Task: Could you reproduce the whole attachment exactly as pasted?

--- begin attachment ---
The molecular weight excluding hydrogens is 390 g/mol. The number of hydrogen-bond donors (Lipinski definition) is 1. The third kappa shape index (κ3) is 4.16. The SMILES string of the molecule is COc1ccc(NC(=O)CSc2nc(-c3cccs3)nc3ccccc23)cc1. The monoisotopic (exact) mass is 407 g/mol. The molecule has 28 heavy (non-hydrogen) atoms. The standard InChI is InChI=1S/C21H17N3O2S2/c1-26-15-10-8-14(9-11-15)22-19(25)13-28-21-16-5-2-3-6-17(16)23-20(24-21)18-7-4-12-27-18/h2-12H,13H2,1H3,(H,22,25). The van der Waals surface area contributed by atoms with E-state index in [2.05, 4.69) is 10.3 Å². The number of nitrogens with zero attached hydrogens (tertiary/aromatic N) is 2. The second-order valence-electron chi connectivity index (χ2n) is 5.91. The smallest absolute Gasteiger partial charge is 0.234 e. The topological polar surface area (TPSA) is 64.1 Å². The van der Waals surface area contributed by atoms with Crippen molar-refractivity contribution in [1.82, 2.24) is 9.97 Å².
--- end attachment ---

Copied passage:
The molecular weight excluding hydrogens is 390 g/mol. The number of hydrogen-bond donors (Lipinski definition) is 1. The third kappa shape index (κ3) is 4.16. The SMILES string of the molecule is COc1ccc(NC(=O)CSc2nc(-c3cccs3)nc3ccccc23)cc1. The monoisotopic (exact) mass is 407 g/mol. The molecule has 28 heavy (non-hydrogen) atoms. The standard InChI is InChI=1S/C21H17N3O2S2/c1-26-15-10-8-14(9-11-15)22-19(25)13-28-21-16-5-2-3-6-17(16)23-20(24-21)18-7-4-12-27-18/h2-12H,13H2,1H3,(H,22,25). The van der Waals surface area contributed by atoms with E-state index in [2.05, 4.69) is 10.3 Å². The number of nitrogens with zero attached hydrogens (tertiary/aromatic N) is 2. The second-order valence-electron chi connectivity index (χ2n) is 5.91. The smallest absolute Gasteiger partial charge is 0.234 e. The topological polar surface area (TPSA) is 64.1 Å². The van der Waals surface area contributed by atoms with Crippen molar-refractivity contribution in [1.82, 2.24) is 9.97 Å².